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Pentecostalism Research Paper

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The second major movement occurred during the neo-charismatic renewal of the 1960s. Pentecostalism began to gain acceptance and respect in the white-middle class in part to a change in attitude of social mobility, greater disposable income and suburbanization due to the economic boom following World War II. Alister McGrath attributes the specific event to an even in Van Nuys, California in 1960. McGrath writes:
The rector of the local Episcopalian church, Dennis Bennett, told his congregation that he had been filed with the Holy Spirit and spoken in tongues. Reaction varied from bewilderment to outrage; the local Episcopalian bishop promptly banned speaking in tongues from his churches. However, it soon became clear that others in the mainline
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This theology and the growth of the movement, especially in the Assemblies of God denomination, threatened the status quo as evidenced by the response of the heart of evangelical leadership. The Pentecostal and charismatic movement’s impact on the landscape of Christian spirituality today is undeniable. Prior to the advent of Pentecostalism, there had largely been a loss of interest in power of the Holy Spirit. So much so, that American holiness followers believed that they had been called to re-Christianize the Church. It is not surprising then that Pentecostalism, raising out of the holiness movement, rekindled interest in spiritual gifts associated with the Holy Spirit. As Mark Knoll aptly suggests:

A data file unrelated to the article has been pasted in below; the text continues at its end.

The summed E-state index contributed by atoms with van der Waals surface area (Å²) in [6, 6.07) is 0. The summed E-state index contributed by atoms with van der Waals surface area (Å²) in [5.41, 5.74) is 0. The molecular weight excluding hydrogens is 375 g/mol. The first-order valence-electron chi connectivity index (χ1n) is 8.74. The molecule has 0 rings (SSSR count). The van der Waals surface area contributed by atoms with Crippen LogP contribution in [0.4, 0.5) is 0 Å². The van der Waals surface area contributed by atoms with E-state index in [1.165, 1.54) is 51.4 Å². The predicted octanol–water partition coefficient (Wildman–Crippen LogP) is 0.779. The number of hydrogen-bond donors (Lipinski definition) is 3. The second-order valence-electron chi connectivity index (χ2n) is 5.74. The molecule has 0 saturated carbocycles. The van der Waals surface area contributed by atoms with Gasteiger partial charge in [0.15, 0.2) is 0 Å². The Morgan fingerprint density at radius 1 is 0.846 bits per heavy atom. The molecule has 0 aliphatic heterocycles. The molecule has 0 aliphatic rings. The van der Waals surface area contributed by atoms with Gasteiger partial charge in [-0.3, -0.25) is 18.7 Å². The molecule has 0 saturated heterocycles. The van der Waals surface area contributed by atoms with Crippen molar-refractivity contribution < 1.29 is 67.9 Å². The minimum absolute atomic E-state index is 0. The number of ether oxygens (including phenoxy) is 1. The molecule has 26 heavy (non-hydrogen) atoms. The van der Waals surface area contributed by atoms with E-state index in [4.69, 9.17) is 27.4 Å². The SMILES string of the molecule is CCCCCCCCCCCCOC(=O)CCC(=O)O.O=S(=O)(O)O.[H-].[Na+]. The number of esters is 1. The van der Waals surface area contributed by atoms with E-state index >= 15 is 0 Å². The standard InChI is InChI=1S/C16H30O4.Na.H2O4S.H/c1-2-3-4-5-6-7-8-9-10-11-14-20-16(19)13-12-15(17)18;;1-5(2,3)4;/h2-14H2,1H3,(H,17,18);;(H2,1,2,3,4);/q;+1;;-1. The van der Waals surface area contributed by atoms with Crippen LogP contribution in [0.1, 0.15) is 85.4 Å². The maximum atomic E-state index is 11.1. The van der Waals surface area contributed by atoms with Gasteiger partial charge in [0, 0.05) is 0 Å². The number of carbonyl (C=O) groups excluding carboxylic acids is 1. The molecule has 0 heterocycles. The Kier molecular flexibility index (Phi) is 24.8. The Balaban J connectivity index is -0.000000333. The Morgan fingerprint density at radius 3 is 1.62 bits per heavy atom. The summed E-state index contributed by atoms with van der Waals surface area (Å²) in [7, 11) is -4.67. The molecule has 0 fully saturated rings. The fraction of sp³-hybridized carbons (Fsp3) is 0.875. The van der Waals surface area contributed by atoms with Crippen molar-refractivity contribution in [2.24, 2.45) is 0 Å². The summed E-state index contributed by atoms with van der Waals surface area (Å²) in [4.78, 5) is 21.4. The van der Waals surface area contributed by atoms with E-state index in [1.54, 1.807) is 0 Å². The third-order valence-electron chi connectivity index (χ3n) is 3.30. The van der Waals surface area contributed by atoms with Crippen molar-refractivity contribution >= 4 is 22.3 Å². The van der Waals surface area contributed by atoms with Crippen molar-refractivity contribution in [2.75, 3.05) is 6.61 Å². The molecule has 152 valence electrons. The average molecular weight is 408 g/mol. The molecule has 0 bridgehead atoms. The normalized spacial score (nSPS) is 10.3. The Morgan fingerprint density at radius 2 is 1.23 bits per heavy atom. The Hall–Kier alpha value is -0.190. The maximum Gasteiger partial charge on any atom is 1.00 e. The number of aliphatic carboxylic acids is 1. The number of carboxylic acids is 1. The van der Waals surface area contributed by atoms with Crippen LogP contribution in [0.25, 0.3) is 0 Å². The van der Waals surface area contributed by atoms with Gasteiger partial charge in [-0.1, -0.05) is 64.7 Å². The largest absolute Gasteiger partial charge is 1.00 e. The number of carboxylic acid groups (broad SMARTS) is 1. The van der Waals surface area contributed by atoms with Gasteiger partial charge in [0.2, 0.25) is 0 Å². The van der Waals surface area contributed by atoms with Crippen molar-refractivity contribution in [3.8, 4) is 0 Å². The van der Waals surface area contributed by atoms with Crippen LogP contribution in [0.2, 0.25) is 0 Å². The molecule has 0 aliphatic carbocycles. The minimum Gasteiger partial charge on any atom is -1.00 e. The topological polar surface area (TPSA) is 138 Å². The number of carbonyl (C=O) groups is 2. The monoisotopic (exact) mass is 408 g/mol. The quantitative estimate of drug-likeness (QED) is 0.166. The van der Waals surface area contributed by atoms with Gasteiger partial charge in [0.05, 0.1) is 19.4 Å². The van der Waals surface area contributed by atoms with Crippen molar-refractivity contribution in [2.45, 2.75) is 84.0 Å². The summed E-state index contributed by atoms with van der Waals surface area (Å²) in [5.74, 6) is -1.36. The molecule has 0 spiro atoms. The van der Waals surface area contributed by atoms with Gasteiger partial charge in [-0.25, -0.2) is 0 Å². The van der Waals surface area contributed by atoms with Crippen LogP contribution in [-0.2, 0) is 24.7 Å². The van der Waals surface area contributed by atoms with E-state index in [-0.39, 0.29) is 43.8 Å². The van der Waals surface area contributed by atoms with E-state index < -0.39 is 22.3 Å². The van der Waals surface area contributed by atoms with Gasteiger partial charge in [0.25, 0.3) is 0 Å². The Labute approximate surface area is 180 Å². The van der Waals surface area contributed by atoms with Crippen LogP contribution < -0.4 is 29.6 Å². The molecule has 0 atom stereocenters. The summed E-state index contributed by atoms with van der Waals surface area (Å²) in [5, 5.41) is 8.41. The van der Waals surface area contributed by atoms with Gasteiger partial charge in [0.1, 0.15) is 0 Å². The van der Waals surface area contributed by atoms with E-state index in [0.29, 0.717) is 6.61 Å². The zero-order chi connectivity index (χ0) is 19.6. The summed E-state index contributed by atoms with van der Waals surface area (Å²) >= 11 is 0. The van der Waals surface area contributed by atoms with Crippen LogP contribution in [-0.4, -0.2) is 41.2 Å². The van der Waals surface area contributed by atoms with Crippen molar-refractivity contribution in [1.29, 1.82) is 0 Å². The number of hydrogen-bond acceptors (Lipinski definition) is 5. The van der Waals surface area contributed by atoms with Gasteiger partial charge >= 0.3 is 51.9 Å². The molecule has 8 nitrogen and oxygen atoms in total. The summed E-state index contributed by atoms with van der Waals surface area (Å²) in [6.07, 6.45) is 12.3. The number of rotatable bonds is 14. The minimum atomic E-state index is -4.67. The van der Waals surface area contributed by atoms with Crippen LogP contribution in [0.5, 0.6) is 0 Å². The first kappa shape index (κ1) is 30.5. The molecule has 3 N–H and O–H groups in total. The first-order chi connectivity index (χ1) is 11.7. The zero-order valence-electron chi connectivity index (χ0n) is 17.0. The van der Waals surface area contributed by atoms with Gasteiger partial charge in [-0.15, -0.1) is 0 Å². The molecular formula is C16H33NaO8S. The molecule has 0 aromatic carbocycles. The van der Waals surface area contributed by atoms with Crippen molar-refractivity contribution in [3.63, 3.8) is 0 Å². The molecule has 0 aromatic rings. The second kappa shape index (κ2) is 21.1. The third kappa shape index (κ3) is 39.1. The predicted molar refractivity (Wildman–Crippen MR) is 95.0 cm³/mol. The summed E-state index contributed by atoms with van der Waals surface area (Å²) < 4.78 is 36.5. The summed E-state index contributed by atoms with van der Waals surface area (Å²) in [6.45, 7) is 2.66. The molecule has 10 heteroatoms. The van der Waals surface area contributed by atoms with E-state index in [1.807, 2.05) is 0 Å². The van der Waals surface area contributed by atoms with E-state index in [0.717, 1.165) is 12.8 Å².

If turning points could be identified in the history of Christian spirituality, renewed appreciation for the person and work of the Holy Spirit would certainly qualify as such a turning point in the recent past. Pentecostal and charismatic movements have led the way in this recovery, but fresh attention to the Spirit’s quickening, sustaining, guiding, convicting, and nurturing work now appears prominently in almost all Christian
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